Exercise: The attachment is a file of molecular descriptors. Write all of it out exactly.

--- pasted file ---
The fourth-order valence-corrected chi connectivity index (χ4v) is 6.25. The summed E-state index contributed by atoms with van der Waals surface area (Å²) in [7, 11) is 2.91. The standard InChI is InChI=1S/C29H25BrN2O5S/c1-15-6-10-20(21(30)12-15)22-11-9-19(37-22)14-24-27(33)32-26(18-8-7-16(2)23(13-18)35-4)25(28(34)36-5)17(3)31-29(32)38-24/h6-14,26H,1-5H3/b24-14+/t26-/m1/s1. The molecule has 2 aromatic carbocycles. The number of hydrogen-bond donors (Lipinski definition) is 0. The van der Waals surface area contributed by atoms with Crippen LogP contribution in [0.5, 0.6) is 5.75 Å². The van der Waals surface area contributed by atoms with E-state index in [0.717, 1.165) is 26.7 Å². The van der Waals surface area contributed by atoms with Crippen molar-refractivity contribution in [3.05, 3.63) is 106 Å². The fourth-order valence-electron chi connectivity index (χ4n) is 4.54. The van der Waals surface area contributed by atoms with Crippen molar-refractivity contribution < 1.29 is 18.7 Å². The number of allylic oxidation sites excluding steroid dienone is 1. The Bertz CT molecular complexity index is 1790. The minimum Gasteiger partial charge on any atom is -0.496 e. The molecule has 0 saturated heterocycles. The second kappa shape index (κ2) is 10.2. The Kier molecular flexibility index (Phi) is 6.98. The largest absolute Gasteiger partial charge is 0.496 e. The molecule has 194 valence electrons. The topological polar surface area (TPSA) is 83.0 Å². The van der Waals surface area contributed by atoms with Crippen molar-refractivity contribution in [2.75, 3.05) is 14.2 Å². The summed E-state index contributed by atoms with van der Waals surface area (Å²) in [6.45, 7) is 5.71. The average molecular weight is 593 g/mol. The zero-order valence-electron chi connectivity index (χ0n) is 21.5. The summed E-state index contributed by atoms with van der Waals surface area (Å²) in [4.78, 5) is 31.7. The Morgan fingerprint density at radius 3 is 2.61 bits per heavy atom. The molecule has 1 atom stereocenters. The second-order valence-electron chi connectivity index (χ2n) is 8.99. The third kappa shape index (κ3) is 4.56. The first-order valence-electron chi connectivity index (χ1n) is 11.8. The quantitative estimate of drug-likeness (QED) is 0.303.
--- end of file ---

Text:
The fourth-order valence-corrected chi connectivity index (χ4v) is 6.25. The summed E-state index contributed by atoms with van der Waals surface area (Å²) in [7, 11) is 2.91. The standard InChI is InChI=1S/C29H25BrN2O5S/c1-15-6-10-20(21(30)12-15)22-11-9-19(37-22)14-24-27(33)32-26(18-8-7-16(2)23(13-18)35-4)25(28(34)36-5)17(3)31-29(32)38-24/h6-14,26H,1-5H3/b24-14+/t26-/m1/s1. The molecule has 2 aromatic carbocycles. The number of hydrogen-bond donors (Lipinski definition) is 0. The van der Waals surface area contributed by atoms with Crippen LogP contribution in [0.5, 0.6) is 5.75 Å². The van der Waals surface area contributed by atoms with E-state index in [0.717, 1.165) is 26.7 Å². The van der Waals surface area contributed by atoms with Crippen molar-refractivity contribution in [3.05, 3.63) is 106 Å². The fourth-order valence-electron chi connectivity index (χ4n) is 4.54. The van der Waals surface area contributed by atoms with Crippen molar-refractivity contribution < 1.29 is 18.7 Å². The number of allylic oxidation sites excluding steroid dienone is 1. The Bertz CT molecular complexity index is 1790. The minimum Gasteiger partial charge on any atom is -0.496 e. The molecule has 0 saturated heterocycles. The second kappa shape index (κ2) is 10.2. The Kier molecular flexibility index (Phi) is 6.98. The largest absolute Gasteiger partial charge is 0.496 e. The molecule has 194 valence electrons. The topological polar surface area (TPSA) is 83.0 Å². The van der Waals surface area contributed by atoms with Crippen molar-refractivity contribution in [2.75, 3.05) is 14.2 Å². The summed E-state index contributed by atoms with van der Waals surface area (Å²) in [6.45, 7) is 5.71. The average molecular weight is 593 g/mol. The zero-order valence-electron chi connectivity index (χ0n) is 21.5. The summed E-state index contributed by atoms with van der Waals surface area (Å²) in [4.78, 5) is 31.7. The Morgan fingerprint density at radius 3 is 2.61 bits per heavy atom. The molecule has 1 atom stereocenters. The second-order valence-electron chi connectivity index (χ2n) is 8.99. The third kappa shape index (κ3) is 4.56. The first-order valence-electron chi connectivity index (χ1n) is 11.8. The quantitative estimate of drug-likeness (QED) is 0.303.